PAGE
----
That means I’ll be picking the most polished and accurate. After all, it is a contest, so here are a few tips for winning or getting selected to be in the collection:
- Be exact in word count (use Word Press or a word counter tool).
- Read the directions, complete the response, and re-read the directions again. Revise.
- Set your first draft aside for at least a day. You’ll edit better fresh.
- Read your entry out loud. You’ll catch word omissions or clunky phrasing.
- Take time to polish your most important words — verbs. Use active voice.
We will be simplifying rules and focusing on 99 words. Each contest will offer a week for contestants to respond. Contests will post every Tuesday at 12:09 a.m. EST (set your clock to New York City). Contests will close the following Tuesday at 11:59 p.m. EST. We’ll be using the forms for submission. If you’ve been practicing the weekly challenges, this will all be familiar to you.
Now to add a bite of jalapenos to this rodeo!
How tough do you think you are as a writer? Got grit? Got tenacity? Got skill? Then you might be willing to try the TUFFest Ride. Now, pay attention because this contest is not simple and it begins in September. I’m looking for the Fab Five (yes, I have the Fab Five Leaders, but I also want five fabulously tenacious writers with skills).
The TUFFest Ride. Here’s how it’ll go:
- In September, writers will have five chances to enter a 24-hour free-write (September 1, 7, 13, 19, 25). You only have to enter once to qualify. Free-write will be 297 words (that’s three 99-word flash fictions).
- October 1: Writers tune into a live video posted at Carrot Ranch Facebook Page for the announcement of who will be selected the Fab Five from the September entries. These five writers will have five days to do a new free-write.
- October 8: The Fab Five tune into a live video for a twist to a 99-word challenge to rewrite their free-write. They will have five days to write.
- October 15: The Fab Five tune into a live video for a twist to a 59-word challenge to rewrite their 99-word story. They will have five days to write.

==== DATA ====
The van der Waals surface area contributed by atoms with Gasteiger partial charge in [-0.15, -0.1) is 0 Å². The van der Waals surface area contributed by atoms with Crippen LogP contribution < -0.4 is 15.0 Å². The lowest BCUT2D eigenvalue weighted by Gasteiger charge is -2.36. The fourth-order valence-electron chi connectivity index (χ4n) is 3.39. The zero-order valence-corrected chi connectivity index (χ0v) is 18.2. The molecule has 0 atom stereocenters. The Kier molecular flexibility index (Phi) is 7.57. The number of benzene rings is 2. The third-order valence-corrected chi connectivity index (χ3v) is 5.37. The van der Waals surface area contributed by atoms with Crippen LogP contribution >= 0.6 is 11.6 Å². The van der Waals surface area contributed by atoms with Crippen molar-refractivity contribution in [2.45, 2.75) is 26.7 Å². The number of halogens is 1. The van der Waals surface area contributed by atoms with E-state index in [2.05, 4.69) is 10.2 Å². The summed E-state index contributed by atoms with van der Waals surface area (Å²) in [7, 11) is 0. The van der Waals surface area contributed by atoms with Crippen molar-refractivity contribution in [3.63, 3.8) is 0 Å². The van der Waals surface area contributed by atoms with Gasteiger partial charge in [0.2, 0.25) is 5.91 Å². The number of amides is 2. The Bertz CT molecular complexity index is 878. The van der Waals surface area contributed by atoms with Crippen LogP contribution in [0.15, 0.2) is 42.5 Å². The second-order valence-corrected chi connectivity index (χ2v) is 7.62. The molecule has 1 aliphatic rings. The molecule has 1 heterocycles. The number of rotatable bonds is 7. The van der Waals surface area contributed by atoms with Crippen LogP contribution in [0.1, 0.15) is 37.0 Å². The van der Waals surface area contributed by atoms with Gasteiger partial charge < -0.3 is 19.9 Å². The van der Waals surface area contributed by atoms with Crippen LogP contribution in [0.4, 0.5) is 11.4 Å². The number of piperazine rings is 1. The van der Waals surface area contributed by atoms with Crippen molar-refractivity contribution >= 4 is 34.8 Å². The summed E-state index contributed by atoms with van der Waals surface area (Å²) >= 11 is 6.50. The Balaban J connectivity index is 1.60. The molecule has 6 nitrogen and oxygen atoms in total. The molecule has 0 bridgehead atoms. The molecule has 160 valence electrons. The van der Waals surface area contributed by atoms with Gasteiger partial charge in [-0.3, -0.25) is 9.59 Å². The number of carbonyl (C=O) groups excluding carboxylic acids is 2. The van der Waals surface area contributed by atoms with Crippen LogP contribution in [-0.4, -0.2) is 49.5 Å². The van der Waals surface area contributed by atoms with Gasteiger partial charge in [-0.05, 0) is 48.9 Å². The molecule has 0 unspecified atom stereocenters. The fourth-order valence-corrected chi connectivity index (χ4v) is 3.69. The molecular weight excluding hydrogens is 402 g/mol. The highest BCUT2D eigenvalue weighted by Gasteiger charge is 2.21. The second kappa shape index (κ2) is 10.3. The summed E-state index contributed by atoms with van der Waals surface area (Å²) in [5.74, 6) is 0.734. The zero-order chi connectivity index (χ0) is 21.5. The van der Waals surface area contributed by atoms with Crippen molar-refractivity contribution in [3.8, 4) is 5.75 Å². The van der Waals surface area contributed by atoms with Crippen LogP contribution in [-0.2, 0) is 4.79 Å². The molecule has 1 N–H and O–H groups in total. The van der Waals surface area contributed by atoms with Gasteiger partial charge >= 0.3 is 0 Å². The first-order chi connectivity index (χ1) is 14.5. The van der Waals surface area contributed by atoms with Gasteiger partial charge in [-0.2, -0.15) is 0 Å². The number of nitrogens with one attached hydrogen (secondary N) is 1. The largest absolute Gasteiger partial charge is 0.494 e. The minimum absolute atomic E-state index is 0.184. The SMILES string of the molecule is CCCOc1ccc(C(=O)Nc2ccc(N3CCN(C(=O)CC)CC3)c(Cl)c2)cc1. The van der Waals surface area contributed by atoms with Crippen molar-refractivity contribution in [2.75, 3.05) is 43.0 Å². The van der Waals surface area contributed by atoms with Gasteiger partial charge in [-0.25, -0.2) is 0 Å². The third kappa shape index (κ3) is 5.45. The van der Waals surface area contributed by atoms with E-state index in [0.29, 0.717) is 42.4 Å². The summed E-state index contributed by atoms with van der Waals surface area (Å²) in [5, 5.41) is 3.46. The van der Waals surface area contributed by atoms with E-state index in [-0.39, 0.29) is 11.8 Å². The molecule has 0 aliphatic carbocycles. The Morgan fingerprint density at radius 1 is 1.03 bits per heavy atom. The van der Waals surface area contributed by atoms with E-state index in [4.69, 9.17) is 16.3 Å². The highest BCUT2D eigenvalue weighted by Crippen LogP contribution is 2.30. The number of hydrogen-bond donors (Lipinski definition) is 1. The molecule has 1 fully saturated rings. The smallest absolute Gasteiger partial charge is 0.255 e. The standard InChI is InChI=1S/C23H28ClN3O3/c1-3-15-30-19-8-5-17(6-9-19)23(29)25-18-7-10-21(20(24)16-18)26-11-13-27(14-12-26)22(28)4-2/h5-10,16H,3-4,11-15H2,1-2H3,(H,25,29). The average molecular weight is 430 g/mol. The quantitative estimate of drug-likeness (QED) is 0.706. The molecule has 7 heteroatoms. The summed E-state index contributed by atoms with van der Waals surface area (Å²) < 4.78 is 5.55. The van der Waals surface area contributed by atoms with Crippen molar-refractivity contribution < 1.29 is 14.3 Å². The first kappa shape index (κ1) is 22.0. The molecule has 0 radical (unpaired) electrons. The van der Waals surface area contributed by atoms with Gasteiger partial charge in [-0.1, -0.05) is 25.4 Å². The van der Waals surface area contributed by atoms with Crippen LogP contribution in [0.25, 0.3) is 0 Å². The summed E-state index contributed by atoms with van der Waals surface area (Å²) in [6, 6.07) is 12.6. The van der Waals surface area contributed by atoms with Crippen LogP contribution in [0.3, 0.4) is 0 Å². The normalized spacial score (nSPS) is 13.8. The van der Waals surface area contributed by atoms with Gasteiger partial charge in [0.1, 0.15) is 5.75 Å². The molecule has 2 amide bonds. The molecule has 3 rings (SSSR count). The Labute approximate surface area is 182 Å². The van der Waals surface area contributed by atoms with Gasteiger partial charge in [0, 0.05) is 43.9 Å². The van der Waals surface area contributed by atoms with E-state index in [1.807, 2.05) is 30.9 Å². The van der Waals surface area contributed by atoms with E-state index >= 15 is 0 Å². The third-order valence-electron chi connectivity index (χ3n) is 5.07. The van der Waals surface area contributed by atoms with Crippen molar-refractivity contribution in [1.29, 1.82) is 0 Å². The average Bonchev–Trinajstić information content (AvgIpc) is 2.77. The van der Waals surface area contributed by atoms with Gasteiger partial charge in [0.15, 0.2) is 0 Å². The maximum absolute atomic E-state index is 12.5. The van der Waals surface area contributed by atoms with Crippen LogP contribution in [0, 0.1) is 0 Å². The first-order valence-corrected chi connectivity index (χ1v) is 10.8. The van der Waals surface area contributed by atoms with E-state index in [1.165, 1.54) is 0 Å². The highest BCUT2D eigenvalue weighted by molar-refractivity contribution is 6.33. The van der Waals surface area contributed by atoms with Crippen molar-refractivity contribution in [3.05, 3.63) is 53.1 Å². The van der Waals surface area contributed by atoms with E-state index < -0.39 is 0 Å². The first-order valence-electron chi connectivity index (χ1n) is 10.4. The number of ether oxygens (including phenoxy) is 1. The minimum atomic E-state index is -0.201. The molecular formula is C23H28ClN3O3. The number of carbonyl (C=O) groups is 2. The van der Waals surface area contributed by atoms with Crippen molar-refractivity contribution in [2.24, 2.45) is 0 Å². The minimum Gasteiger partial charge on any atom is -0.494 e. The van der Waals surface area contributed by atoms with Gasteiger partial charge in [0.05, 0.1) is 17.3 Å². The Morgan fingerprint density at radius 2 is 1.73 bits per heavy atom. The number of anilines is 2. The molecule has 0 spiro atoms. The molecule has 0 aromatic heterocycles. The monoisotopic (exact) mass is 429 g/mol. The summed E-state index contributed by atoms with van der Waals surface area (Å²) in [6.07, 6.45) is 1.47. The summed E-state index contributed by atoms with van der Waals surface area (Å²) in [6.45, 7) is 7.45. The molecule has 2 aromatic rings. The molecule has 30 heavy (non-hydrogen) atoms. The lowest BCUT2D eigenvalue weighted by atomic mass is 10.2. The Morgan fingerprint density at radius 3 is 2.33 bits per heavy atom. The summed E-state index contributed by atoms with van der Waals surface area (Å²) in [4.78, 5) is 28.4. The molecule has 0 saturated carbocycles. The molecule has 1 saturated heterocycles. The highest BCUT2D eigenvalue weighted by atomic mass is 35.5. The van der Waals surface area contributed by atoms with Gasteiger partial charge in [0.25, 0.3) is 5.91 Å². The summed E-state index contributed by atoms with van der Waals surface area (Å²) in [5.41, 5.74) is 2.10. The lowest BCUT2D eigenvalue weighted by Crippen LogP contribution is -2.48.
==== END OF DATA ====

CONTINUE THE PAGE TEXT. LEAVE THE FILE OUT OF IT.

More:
- October 22: The Fab Five tune into a live video for a twist to a 9-word challenge to rewrite their 59-word story. They will have five days to write.
- October 29: The Fab Five tune into a live video to find out which three advance. The remaining three contestants will have 24 hours to write a final 495-word story from their TUFF exhibition.
- November 2: First, second and third place announced. All five contestants will win a prize (yet to be determined, based on sponsors).
The TUFFest Ride is a big billy goat commitment and a true test of flash fiction writing skills. Our leaders are eligible to enter, as are any judges. Leaders and judges won’t enter contests they lead or judge.
My TUFF judges are two of my grittiest Copper Country friends — Cynthia Drake, who some of you might recognize from my posts about the landslide that hit her Ripley home in June. She is living in our RV and beginning the long hard process to rebuild. Laura Smythe is our mutual friend, a New York City-educated poet and fellow instructor at Finlandia University. She’s also a publisher and book designer. By fun coincidence, she designed one of the books of a Rough Writer! They are both up to the challenge with me. And I hope you are, too!
Tips to strategize TUFF:
- Breathe. Control your breath, and you control your mind.
- Enter as many of the 24-hour September free-writes as you want.
- Or focus on one date and be prepared for the revealed prompt.
- Remember, initially, it’s a free-write. Don’t think, write. Be outlandish, surprise yourself. This is what “follow the prompt” prepares you for in writing creatively.
- Be willing to commit to the October write-offs if you win a Fab Five slot.
Next Tuesday, join Geoff Le Pard as he offers tips for his October 3 Flash Fiction Rodeo Contest.
Carrot Ranch Weekly Flash Fiction Challenges will go on hiatus after the September 20 challenge. It returns November 1. If you are not interested in contests, you can play as a challenger. Or check out the expanded Advanced Flash Fiction Challenges to do on your own.